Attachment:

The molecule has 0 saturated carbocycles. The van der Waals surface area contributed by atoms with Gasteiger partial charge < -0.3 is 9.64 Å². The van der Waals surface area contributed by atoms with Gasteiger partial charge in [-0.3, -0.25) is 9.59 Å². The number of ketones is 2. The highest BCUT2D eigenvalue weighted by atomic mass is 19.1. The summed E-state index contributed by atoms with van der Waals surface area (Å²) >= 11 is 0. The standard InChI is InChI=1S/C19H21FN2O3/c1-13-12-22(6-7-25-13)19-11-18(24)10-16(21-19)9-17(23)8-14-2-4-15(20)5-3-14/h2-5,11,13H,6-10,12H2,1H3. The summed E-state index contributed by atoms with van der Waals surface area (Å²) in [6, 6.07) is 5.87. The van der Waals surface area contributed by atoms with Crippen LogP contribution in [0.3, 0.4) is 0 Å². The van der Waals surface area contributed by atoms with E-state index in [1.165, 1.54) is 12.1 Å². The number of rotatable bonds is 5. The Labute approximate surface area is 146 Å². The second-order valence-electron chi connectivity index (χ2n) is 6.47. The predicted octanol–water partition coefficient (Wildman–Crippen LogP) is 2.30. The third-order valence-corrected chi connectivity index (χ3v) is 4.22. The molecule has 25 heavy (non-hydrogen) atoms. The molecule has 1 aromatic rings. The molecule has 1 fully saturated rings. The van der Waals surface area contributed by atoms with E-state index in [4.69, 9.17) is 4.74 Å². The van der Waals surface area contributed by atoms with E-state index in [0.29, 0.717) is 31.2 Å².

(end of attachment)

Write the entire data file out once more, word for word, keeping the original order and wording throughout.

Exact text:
The molecule has 0 saturated carbocycles. The van der Waals surface area contributed by atoms with Gasteiger partial charge < -0.3 is 9.64 Å². The van der Waals surface area contributed by atoms with Gasteiger partial charge in [-0.3, -0.25) is 9.59 Å². The number of ketones is 2. The highest BCUT2D eigenvalue weighted by atomic mass is 19.1. The summed E-state index contributed by atoms with van der Waals surface area (Å²) >= 11 is 0. The standard InChI is InChI=1S/C19H21FN2O3/c1-13-12-22(6-7-25-13)19-11-18(24)10-16(21-19)9-17(23)8-14-2-4-15(20)5-3-14/h2-5,11,13H,6-10,12H2,1H3. The summed E-state index contributed by atoms with van der Waals surface area (Å²) in [6, 6.07) is 5.87. The van der Waals surface area contributed by atoms with Crippen LogP contribution in [0.3, 0.4) is 0 Å². The van der Waals surface area contributed by atoms with E-state index in [1.165, 1.54) is 12.1 Å². The number of rotatable bonds is 5. The Labute approximate surface area is 146 Å². The second-order valence-electron chi connectivity index (χ2n) is 6.47. The predicted octanol–water partition coefficient (Wildman–Crippen LogP) is 2.30. The third-order valence-corrected chi connectivity index (χ3v) is 4.22. The molecule has 25 heavy (non-hydrogen) atoms. The molecule has 1 aromatic rings. The molecule has 1 fully saturated rings. The van der Waals surface area contributed by atoms with E-state index in [4.69, 9.17) is 4.74 Å². The van der Waals surface area contributed by atoms with E-state index in [0.29, 0.717) is 31.2 Å².